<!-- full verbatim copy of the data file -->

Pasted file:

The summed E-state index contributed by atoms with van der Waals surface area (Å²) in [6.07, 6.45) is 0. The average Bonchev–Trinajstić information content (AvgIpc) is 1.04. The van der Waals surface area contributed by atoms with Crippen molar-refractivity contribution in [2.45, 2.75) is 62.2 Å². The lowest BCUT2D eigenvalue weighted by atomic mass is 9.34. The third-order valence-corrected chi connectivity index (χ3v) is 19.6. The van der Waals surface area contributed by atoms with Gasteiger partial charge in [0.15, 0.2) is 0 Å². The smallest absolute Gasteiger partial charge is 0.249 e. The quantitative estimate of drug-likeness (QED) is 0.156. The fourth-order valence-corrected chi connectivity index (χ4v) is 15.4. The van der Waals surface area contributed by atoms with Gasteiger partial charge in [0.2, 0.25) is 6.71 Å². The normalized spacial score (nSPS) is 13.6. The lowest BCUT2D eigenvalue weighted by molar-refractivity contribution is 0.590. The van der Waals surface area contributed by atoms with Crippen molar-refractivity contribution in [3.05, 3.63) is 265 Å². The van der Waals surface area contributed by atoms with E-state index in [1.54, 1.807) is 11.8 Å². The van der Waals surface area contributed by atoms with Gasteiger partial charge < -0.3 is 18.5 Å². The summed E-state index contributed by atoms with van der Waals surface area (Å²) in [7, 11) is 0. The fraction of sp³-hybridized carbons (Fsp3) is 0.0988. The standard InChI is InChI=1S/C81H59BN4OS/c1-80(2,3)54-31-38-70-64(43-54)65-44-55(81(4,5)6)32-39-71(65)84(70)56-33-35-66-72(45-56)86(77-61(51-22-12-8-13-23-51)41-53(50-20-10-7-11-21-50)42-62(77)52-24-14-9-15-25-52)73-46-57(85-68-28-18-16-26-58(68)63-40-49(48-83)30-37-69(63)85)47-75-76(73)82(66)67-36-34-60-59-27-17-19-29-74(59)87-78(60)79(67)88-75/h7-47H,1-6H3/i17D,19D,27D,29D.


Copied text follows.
The summed E-state index contributed by atoms with van der Waals surface area (Å²) in [6.07, 6.45) is 0. The average Bonchev–Trinajstić information content (AvgIpc) is 1.04. The van der Waals surface area contributed by atoms with Crippen molar-refractivity contribution in [2.45, 2.75) is 62.2 Å². The lowest BCUT2D eigenvalue weighted by atomic mass is 9.34. The third-order valence-corrected chi connectivity index (χ3v) is 19.6. The van der Waals surface area contributed by atoms with Gasteiger partial charge in [0.15, 0.2) is 0 Å². The smallest absolute Gasteiger partial charge is 0.249 e. The quantitative estimate of drug-likeness (QED) is 0.156. The fourth-order valence-corrected chi connectivity index (χ4v) is 15.4. The van der Waals surface area contributed by atoms with Gasteiger partial charge in [0.2, 0.25) is 6.71 Å². The normalized spacial score (nSPS) is 13.6. The lowest BCUT2D eigenvalue weighted by molar-refractivity contribution is 0.590. The van der Waals surface area contributed by atoms with Crippen molar-refractivity contribution in [3.05, 3.63) is 265 Å². The van der Waals surface area contributed by atoms with E-state index in [1.54, 1.807) is 11.8 Å². The van der Waals surface area contributed by atoms with Gasteiger partial charge < -0.3 is 18.5 Å². The summed E-state index contributed by atoms with van der Waals surface area (Å²) in [7, 11) is 0. The fraction of sp³-hybridized carbons (Fsp3) is 0.0988. The standard InChI is InChI=1S/C81H59BN4OS/c1-80(2,3)54-31-38-70-64(43-54)65-44-55(81(4,5)6)32-39-71(65)84(70)56-33-35-66-72(45-56)86(77-61(51-22-12-8-13-23-51)41-53(50-20-10-7-11-21-50)42-62(77)52-24-14-9-15-25-52)73-46-57(85-68-28-18-16-26-58(68)63-40-49(48-83)30-37-69(63)85)47-75-76(73)82(66)67-36-34-60-59-27-17-19-29-74(59)87-78(60)79(67)88-75/h7-47H,1-6H3/i17D,19D,27D,29D.